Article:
Month: November 2015

A Review: Reading Nonfiction Notice and Note Stances, Signposts, and Strategies

Reading nonfiction

I always look forward to the Thanksgiving break as a time to visit my family (especially our granddaughters), and to recharge for the weeks leading up to Christmas break.  This year I was especially looking forward to it not just for feasting on the dinner, but also to devour the latest book from Kylene Beers and Robert Probst.  I love the signposts from their first Notice and Note book and was anxious to learn about the signposts for nonfiction.   I was surprised to find that it was not a book just about signposts.  It is so much more.  It is a comprehensive book about teaching students to read, understand, and to question nonfiction.  It is a staff development plan for faculties to discuss and plan for school wide instruction in nonfiction.  It is a book for teachers of content other than reading to learn best practices in guiding students to access knowledge in specific content areas.  It is a peek inside classrooms across the country.  Yes, this is much more than a book about nonfiction and signposts.  I believe this is a cornerstone text that will revolutionize teaching of any nonfiction topic.

Defining Nonfiction & Other Issues to Consider

How many times have we said to students, “Nonfiction means not fake,” and believed we were giving a good definition of nonfiction?  I know that was a go to phrase for me when I was still in the classroom.  It made sense and was easy to remember.  One of the first aha-moments for me in reading this book was examining what nonfiction really is.  Beers and Probst explain the thinking about the definition and why the “not fake” definition is not sufficient.  The expanded definition, “Nonfiction is that body of work in which the author purports to tell us about the real world, a real experience, a real person, an idea or a belief,” takes the emphasis off the text itself as being fact and puts the focus rightly on the author.  Although this is not the definition you will give to younger students, it is where you want all students to arrive.  “Not fake” is not appropriate for our elementary students either.  Beers and Probst take you through a developmental process of using the definition through the grades.

There are nine other issues in the first section of the book which caused me to stop and really reflect on my own practices and those of the teachers I work with.  The cited research and thoughtful questions in the “Talking with Colleagues” feature at the end of each issue will lead our work going forward.  I found myself wishing that I had others to talk with right away as I read and reflected on each issue.  The issues presented are encompassing of so much more than reading instruction.  There are implications for teachers of all content areas.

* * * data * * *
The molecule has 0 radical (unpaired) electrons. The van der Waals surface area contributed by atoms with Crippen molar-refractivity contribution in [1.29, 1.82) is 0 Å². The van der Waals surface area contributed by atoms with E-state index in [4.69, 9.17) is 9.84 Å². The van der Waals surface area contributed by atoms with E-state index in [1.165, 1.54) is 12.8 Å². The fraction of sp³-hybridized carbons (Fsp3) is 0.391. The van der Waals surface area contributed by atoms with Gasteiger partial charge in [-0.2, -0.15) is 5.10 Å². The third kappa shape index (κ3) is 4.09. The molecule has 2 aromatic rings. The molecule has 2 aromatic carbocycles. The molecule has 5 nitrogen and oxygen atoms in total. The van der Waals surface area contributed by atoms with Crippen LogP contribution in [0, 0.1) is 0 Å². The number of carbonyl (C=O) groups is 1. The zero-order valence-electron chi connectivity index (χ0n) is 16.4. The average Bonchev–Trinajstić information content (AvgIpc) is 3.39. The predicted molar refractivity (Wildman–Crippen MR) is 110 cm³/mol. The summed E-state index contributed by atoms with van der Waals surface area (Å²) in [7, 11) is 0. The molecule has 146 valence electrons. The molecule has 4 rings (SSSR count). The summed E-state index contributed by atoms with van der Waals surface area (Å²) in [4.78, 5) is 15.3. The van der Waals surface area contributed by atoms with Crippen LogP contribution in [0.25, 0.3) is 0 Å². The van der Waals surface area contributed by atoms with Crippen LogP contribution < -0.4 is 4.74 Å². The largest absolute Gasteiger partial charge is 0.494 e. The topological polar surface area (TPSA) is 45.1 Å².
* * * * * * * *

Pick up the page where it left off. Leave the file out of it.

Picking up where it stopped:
A Questioning Stance

One of the most revolutionary ideas presented in this text is the idea that students must own the learning.  They must own the learning because one day soon they will be the citizens electing officials, voting on important issues, and making important life decisions that will be based on gaining information.  Our students must be able to evaluate what they read or hear with a questioning stance.  Beers and Probst use three questions or stances with students regardless of the nonfiction text read.  The questions are:

What surprised me? (The power of this question is illustrated in the examples provided by Beers and Probst)

What did the author think I already knew?  (This question is used when students are confused and the most powerful part of the question is how they can fix the confusion for themselves.)

 What changed, challenged or confirmed what I already knew? (Using this question will cause students to be more engaged in the text as they will be expecting to learn something from the text.)

There are detailed lessons provided for each of the stances on how to introduce and transfer the learning.  The authors provide examples from classroom in transcripts of classroom conversations and in videos accessed by QR codes.  Sample anchor charts and many tips in the sidebars make these chapters teacher friendly.  Many templates and forms are provided to support the use of the stances.  Another thoughtful addition is the “Questions You Might Have” feature at the end of each chapter.

The Signposts

    For nonfiction there are 5 signposts:

  • Contrasts and Contradictions
  • Extreme or Absolute language
  • Numbers and Stats
  • Quoted Words
  • Word Gaps